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If you've ever been sick
to your stomach on a rocking boat or a bumpy airplane ride, you know the
motion sickness. It doesn't cause long-term
problems, but it can make your life miserable, especially if you
travel a lot.
Children from 5 to 12 years old, women, and older adults get motion sickness more than others do. It's rare in children younger than 2.
is sometimes called airsickness, seasickness, or carsickness.
sickness can cause:
Symptoms will usually go away soon after the motion stops.
You get motion sickness
when one part of your balance-sensing system (your inner ear, eyes, and sensory nerves)
senses that your body is moving, but the other
parts don't. For example, if you are in the cabin of a moving
ship, your inner ear may sense the motion of waves, but your eyes don't see
any movement. This conflict between the senses causes motion
You may feel sick from the motion of cars,
airplanes, trains, amusement park rides, or boats or ships. You could also get sick from video games, flight simulators,
or looking through a microscope. In these
cases, your eyes see motion, but your body doesn't sense it.
You can take medicine to prevent or reduce nausea and vomiting. These include:
Some of these medicines require a prescription. Most work best if you take them before you
These tips may help you feel better when you have motion sickness:
best to try to prevent motion sickness, because symptoms are hard to stop after
they start. After symptoms start, you may feel better only after the
These general tips may help you avoid motion sickness:
To avoid motion sickness when you travel by car:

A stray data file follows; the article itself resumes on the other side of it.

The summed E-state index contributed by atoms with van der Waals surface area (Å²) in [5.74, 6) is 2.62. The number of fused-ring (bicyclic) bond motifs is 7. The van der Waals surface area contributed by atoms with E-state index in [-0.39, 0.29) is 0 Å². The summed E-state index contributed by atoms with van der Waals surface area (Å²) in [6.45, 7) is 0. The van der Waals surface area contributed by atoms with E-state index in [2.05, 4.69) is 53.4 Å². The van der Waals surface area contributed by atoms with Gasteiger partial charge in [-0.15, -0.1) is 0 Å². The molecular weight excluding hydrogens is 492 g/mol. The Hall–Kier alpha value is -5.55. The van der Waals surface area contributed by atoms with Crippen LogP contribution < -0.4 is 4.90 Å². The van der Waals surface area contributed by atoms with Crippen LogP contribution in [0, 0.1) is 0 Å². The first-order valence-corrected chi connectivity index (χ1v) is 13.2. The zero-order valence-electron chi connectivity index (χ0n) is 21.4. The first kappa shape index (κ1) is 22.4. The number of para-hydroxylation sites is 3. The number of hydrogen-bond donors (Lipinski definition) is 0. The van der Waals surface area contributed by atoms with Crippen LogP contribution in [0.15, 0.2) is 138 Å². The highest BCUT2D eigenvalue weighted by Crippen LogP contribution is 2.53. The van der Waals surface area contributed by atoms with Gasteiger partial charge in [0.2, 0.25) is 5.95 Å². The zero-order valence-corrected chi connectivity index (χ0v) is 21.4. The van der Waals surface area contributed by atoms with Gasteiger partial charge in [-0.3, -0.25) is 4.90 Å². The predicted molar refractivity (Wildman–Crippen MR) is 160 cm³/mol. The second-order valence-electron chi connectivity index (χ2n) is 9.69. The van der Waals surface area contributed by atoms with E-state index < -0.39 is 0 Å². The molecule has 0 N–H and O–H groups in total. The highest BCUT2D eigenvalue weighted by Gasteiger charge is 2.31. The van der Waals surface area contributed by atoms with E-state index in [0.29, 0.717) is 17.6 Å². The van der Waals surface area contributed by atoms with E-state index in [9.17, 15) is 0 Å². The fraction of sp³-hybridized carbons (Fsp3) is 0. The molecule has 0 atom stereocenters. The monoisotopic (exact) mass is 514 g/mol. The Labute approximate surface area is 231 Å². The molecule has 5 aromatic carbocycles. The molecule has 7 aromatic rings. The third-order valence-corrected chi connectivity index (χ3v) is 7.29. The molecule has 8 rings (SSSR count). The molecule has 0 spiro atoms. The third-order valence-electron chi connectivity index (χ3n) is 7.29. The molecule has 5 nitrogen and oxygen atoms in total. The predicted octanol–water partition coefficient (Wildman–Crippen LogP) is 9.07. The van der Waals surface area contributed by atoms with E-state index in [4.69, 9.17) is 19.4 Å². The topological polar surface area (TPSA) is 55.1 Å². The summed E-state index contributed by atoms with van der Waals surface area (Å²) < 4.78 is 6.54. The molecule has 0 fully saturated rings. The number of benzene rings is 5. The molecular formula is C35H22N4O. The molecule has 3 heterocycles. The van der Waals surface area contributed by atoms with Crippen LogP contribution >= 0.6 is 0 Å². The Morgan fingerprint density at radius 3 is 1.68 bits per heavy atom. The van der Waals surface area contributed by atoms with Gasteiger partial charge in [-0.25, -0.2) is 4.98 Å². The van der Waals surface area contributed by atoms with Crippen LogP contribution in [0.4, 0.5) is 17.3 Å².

When you travel by airplane:
When you travel by ship or boat:
people try other methods of preventing motion sickness, such as taking powdered
ginger capsules or wearing acupressure wristbands. There isn't much evidence that
they help, but it's safe to try them.
Learning about motion sickness:
Living with motion sickness:
Other Works Consulted
Dick E (2015). Travel medicine. In ET Bope, RD Kellerman, eds., Conn's Current Therapy 2015, pp. 1164–1170. Philadelphia: Saunders.
Jacobs ME, Hawley CG (2012). Safety and survival at sea. In PS Auerbach, ed., Wilderness Medicine, 6th ed., pp. 1666–1692. Philadelphia: Mosby.
Lankau EW (2014). Motion sickness. In Centers for Disease Control and Prevention, ed., CDC Health Information for International Travel 2014: The Yellow Book. Atlanta, GA: Centers for Disease Control and Prevention. http://wwwnc.cdc.gov/travel/yellowbook/2014/chapter-2-the-pre-travel-consultation/motion-sickness. Accessed April 2, 2014.
ByHealthwise StaffPrimary Medical ReviewerAnne C. Poinier, MD - Internal MedicineE. Gregory Thompson, MD - Internal MedicineKathleen Romito, MD - Family MedicineSpecialist Medical ReviewerBrian D. O'Brien, MD - Internal Medicine
Current as ofJuly 29, 2016
Current as of:
July 29, 2016
Anne C. Poinier, MD - Internal Medicine
& E. Gregory Thompson, MD - Internal Medicine & Kathleen Romito, MD - Family Medicine & Brian D. O'Brien, MD - Internal Medicine
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